I boarded 34 airplanes in 2010, far more than normal, in pursuit of my compositions, which were flying this way and that before me. Years like this come along every once in awhile; I’ve learned to enjoy them for what they are, rather than what they may promise.
In addition to stuffing too much airport food into my system, the year gave me an opportunity to see a number of different music scenes in action.
What I found was a lot of dedicated individuals who had studied the challenges and resources presented by their artistic worlds and found ways to optimize their musical experiences, as well as those of the people traveling in the same circles.
In some cases, their efforts are widely recognized and applauded while, in others, the same degree of effort and ingenuity goes largely unnoticed by the rest of the world.
The volume of applause is one kind of measure – but not the only one.
The experience gave me a new appreciation for the intricacies of provincialism. As defined by the Oxford English dictionary, provincialism can be “Attachment to one’s own province or local area rather than the whole nation or State.” At its best, provincialism summons enthusiasm and energy to worthy projects that might not otherwise come to fruition. None of us would welcome a society that has no interest in its own art, one that imports all of its artistic energy from the outside. Good provincialism supports local composers, artists, writers for what they tell a society about itself.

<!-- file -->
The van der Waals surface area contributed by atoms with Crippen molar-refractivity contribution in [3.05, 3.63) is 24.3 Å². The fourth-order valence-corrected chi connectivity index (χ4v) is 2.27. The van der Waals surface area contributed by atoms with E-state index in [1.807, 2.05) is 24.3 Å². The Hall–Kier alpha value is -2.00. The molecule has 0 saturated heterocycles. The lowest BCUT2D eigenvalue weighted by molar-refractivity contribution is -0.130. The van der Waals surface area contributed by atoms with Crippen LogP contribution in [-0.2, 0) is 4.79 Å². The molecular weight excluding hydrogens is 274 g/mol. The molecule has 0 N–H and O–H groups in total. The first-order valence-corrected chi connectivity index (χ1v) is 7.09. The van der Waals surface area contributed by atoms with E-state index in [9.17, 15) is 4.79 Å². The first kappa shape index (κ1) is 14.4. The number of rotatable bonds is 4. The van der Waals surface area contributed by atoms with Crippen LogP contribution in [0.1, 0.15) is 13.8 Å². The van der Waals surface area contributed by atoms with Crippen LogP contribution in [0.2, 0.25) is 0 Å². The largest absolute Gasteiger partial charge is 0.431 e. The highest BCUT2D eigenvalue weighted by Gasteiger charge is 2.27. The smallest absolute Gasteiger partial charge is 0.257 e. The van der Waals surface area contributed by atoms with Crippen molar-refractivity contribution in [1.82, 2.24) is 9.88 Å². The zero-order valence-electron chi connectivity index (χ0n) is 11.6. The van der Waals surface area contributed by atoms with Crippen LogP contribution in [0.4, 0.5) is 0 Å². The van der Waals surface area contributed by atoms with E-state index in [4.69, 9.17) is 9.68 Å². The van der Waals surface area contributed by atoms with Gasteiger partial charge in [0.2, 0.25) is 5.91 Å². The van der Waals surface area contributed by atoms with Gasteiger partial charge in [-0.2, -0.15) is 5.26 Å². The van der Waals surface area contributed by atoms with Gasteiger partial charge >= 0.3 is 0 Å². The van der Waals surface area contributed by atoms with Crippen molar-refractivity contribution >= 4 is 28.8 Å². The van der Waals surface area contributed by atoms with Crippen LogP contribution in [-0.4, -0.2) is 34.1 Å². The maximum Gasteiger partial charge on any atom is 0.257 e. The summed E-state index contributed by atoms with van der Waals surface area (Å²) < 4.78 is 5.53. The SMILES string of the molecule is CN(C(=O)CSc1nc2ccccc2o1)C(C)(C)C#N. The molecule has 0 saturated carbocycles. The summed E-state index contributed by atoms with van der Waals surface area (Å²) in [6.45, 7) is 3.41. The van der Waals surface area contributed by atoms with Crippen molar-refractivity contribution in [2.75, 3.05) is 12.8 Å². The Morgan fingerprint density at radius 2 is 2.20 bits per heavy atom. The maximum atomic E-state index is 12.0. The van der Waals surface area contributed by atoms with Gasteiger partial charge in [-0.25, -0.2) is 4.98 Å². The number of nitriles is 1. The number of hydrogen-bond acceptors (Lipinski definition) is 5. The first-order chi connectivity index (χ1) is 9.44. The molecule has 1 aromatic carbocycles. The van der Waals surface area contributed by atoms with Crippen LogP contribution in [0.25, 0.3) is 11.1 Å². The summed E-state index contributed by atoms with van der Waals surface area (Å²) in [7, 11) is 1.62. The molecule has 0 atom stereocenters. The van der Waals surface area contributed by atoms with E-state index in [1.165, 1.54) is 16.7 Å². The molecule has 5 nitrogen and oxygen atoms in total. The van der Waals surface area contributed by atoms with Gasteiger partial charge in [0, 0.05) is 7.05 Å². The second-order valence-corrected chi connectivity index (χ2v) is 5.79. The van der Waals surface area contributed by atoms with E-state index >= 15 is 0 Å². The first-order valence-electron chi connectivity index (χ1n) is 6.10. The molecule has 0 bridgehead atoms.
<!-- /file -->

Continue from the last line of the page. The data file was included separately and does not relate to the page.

At its worst, though, provincialism leads to mindless exclusion of ideas from the outside. We’re all at risk from this negative side of provincialism, whether our province consists of the densest urban territories or the most sparsely inhabited countryside.
(Provincialism of this sort is rampant in our nation’s politics these days, as various parts of the country fire salvos at one another, believing that the shoes that fit one should fit all. But I’m talking about artistic provincialism here – although, come to think of it, they may be more closely related than I realize.)
A new province has arisen in the 21st century. It’s the one you and I are communicating across right now, this Wild and Wonderful Web. In one way, the internet allows us to transcend traditional provinces, as we form alliances with far-flung souls who share our interests and concerns. As with physical provinces, the value of supporting like-mindedness is crucial to the health of this society. But, as with physical provinces, there is a down side. When we disparage experience that differs from ours, when we downplay the importance of what goes on outside of the ether, we are no better than those who refuse to acknowledge the unprecedented power of the virtual.
So, the trick is to find just the right balance — which can shift from day to day, and even hour to hour – between protectionism and adventure. We watch ourselves, we watch one another, guarding our collective accomplishments from losing touch with either extreme.